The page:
The Best Dog Crates Australia -
Including Puppy & XL Options
Our #1 Pick
The Best Value for Money
i.Pet Pet Cage
A dog crate is one of the basics of a dog-owners tool kit. I remember when we adopted our first puppy and introduced her to the crate life. It wasn’t the most appealing place but after learning how to crate train properly, she soon began to love it!
Crates appeal to a dog’s natural denning instinct. Like many animals, dogs enjoy the security and safety of a comfy crate. For you as an owner, you have the added benefits of keeping your puppy confined when they are unattended during the day.
It’s a win-win situation! We have rounded up our favourite dog cages in Australia for your crate training needs. But first, let’s go through the key factors of what makes a great dog crate.
What To Look For In A Dog Crate
When searching for the right dog crate for your pup, there are some fundamental questions you must ask yourself. Here are five of them:
What am I using the dog crate for?
Crates are used for a whole host of reasons. The most common is for housetraining. (1) Many puppy owners use crates to house train their puppy. The principle is that a puppy is unlikely to soil their own bedding, so keeping them in a crate overnight will prevent any accidents being left for you in the morning. If housetraining with a crate if your main intention, you’ll want a crate that is adequately sized and is simple to clean.
Beyond that, dogs love the solace that a comfortable crate can provide them.
Jason Nicholas, BVetMed, from Preventative Vet writes “some of your puppy’s earliest memories tie back to the comfort and safety of being with mom (and littermates) in a safe, secure, den-like space. Additionally, when dogs are ill, injured, or otherwise needing a place to relax and feel safe, they will seek out a den or “den-like” protected space.” (2)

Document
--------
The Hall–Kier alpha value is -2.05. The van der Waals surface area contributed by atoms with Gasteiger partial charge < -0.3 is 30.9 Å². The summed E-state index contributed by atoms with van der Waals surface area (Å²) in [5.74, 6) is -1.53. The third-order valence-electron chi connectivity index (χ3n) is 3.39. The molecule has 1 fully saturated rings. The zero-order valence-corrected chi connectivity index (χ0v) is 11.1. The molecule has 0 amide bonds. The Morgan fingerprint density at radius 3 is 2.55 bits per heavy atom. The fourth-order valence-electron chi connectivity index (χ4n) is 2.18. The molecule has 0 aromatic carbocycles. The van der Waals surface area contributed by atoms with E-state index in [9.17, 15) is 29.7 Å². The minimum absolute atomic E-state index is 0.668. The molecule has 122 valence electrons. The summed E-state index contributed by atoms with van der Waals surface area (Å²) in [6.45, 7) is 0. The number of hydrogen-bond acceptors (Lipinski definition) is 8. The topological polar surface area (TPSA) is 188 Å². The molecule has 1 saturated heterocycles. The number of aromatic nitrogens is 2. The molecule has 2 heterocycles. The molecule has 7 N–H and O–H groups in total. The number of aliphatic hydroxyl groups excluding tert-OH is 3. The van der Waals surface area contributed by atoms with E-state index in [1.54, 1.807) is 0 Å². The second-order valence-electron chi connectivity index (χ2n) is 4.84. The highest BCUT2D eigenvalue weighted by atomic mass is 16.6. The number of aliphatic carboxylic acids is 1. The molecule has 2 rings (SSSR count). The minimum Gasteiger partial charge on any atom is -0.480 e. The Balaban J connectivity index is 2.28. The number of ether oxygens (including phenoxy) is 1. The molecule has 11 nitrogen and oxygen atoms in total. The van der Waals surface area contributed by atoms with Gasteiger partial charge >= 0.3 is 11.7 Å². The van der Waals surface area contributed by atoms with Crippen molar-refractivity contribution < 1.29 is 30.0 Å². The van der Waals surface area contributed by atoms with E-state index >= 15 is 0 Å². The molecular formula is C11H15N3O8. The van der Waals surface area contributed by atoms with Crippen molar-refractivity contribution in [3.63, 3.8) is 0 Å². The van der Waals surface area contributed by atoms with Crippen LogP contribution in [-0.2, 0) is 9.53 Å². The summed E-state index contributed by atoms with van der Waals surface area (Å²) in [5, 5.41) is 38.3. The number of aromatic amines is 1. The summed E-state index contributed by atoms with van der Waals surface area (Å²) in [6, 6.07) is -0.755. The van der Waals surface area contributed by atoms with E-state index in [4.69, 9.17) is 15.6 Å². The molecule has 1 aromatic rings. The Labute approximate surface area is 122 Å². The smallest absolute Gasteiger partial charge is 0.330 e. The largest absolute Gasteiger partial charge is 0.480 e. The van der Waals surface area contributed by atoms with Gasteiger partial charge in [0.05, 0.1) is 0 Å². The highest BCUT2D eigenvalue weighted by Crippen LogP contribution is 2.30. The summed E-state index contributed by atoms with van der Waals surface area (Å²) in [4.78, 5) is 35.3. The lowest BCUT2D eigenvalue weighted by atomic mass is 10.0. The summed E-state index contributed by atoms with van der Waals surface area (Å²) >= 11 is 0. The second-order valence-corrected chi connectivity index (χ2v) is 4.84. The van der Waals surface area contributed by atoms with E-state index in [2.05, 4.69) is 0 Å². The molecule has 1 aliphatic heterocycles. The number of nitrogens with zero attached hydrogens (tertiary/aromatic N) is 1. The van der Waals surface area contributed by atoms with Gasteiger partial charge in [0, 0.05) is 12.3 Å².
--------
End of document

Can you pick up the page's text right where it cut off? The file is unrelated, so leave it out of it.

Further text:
It can become a sanctuary for your dog to soothe any anxieties or woes they may be feeling. Some dogs will always prefer to sleep in a crate too because of the protective nature of them. (3) If you are creating a crate haven for your den-loving dog, you’ll want more spaciousness. Your dog’s crate may need to fit a water bowl, toys and lots of comfy bedding.
Some crates also double up as dog carriers. You can therefore use them for any trips you take with your dog. (4) If this is your main intention, you’ll be looking for a lightweight structure that is easily assembled with no tools.
Knowing what you and your dog are likely going to use the crate for will help the buying process.
How much space do I need?
The general rule of thumb is that a perfectly sized dog crate should be comfortable enough for your dog to stand in and turn around. (5)
If the dog crate is too large, it won’t have that secure feeling your dog craves. If it is too small, they will feel claustrophobic and trapped. If in doubt, consult the manufacturer’s guidelines of the crate you choose or consult your vet for the best course of action.
If you have a puppy and intend to use the crate for some time during their growth, it is best to buy a crate for their adult size for extended use. That said, if you have a Newfoundland puppy, you may want to start with a medium-sized crate before progressing to an extra-large crate later down the line. Simply because giant breed puppies can be quite a lot smaller than their eventual full size, so the giant crate could feel very empty and disproportionate to their current tiddly size.
How long will this product last?
Durability is a repeat topic here on the Gentle Dog Trainers site! We think that it is worth paying a little extra to get products that last.
You always want a decent return on your investment, so durability is a top priority for us. By their very nature of being metal dog cages, crates are often naturally pretty durable. Puppies can sometimes take to chewing on the bars of some crates, so it is worth checking how strong they report to be.
Beyond that, though, dog crates generally do stand the test of time if used and cared for properly.
How easy is this crate to assemble?
This all comes back to the reasons for use. If you never intend to travel with your dog in a crate then assembly may not be so important for you. You may not mind using your at-home tools to set up a crate because it will be staying put for the rest of its life (or at least until your dog gets bored with it).